High Court bins Russia’s injunction application over embassy site

It affirmed the recently passed law terminating Russia's lease for security reasons

High Court bins Russia’s injunction application over embassy site

The High Court of Australia has dismissed Russia’s application for an injunction that would have prevented the government from entering a disputed land next to Parliament House while court action had not been resolved.

The land adjacent to Parliament House had previously been leased to Russia for its embassy but remained a largely empty block until earlier this month, when the federal government passed legislation terminating Russia’s lease for national security reasons last June 15.

Since just last week a man has been living on the disputed site in a portable cabin. Russia’s lawyer in the injunction proceedings Elliot Hyde described him as a security guard protecting the compound, abcnews.go.com reported.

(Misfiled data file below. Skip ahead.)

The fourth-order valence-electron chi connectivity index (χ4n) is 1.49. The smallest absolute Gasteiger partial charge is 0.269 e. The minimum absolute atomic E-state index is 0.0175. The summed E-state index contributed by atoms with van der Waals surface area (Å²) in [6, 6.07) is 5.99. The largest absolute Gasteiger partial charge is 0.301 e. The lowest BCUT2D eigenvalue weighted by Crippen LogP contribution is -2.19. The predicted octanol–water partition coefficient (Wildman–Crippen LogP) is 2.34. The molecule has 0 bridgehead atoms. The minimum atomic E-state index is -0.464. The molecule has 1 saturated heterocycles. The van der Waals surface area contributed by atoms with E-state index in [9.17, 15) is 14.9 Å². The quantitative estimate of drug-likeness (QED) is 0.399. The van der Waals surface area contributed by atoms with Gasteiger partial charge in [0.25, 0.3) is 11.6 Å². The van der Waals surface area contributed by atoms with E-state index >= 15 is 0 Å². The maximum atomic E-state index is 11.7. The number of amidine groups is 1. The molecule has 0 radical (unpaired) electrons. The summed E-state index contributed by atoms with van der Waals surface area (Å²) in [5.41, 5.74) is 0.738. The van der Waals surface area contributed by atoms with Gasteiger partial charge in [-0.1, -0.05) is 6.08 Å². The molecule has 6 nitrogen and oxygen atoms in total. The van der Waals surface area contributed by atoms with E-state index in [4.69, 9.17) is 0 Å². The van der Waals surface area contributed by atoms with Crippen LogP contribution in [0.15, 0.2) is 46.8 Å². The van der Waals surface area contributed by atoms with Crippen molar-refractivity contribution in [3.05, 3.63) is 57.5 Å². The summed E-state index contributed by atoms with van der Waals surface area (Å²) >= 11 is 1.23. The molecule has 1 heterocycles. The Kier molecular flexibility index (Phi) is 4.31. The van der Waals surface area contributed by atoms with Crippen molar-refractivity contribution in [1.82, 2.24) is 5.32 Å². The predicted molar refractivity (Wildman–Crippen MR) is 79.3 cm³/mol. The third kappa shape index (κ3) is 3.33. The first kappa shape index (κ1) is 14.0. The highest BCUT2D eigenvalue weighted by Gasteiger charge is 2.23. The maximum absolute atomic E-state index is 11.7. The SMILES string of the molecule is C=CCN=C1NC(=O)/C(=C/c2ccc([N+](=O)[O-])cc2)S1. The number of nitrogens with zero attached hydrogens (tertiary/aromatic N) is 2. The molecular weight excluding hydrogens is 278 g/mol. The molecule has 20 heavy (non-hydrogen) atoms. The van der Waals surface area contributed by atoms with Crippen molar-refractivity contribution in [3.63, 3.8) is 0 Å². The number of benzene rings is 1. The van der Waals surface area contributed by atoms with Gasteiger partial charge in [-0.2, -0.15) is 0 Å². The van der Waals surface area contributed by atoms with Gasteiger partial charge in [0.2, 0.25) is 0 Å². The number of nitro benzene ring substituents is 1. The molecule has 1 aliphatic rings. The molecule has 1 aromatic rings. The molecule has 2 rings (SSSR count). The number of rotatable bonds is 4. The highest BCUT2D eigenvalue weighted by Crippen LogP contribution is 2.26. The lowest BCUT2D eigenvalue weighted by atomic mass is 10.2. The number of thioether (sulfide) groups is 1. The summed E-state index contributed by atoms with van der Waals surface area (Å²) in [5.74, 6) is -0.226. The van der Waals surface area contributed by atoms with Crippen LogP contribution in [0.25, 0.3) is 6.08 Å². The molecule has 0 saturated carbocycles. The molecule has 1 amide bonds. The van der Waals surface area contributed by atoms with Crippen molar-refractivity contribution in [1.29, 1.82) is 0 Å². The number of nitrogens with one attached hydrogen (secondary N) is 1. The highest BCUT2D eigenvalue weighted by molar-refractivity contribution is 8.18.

On Monday, the highest court of Australia, speaking through Justice Jayne Jagot, denied Russia's application for an injunction halting the eviction of its embassy from the Canberra site. Russia had challenged the law terminating its lease on constitutional grounds – a strategy Jagot described as weak.

“I do not perceive [Russia’s] case for invalidity as a strong one,” Jagot said. “Indeed, it is difficult to identify a serious question to be tried…. The Commonwealth has a clear sovereign interest that the land not be occupied by [Russia].”

Citing constitutional basis for the power of the parliament to pass the June 15 law, Jagot said the law had to take precedence over any court dispute.

“There is no proper foundation for the interlocutory injunction as sought by [Russia],” she said.

Government lawyer Tim Begbie lauded the high court decision. He said that Russia had sought an injunction purely to protect its own security and intelligence interests.

“It’s not just that they haven’t made a compelling case for constitutional invalidity in this application – they’ve made absolutely no case for it,” Begbie was quoted as saying.

The man who had been occupying the site left almost immediately after the decision was handed down. He was fetched by a diplomatic car, ABC News reported.

Commenting on the high court’s action over Russia’s injunction application, Prime Minister Anthony Albanese told reporters: “The court has made clear that there is no legal basis for a Russian presence to continue on the site at this time, and we expect the Russian Federation to act in accordance with the court’s ruling.”

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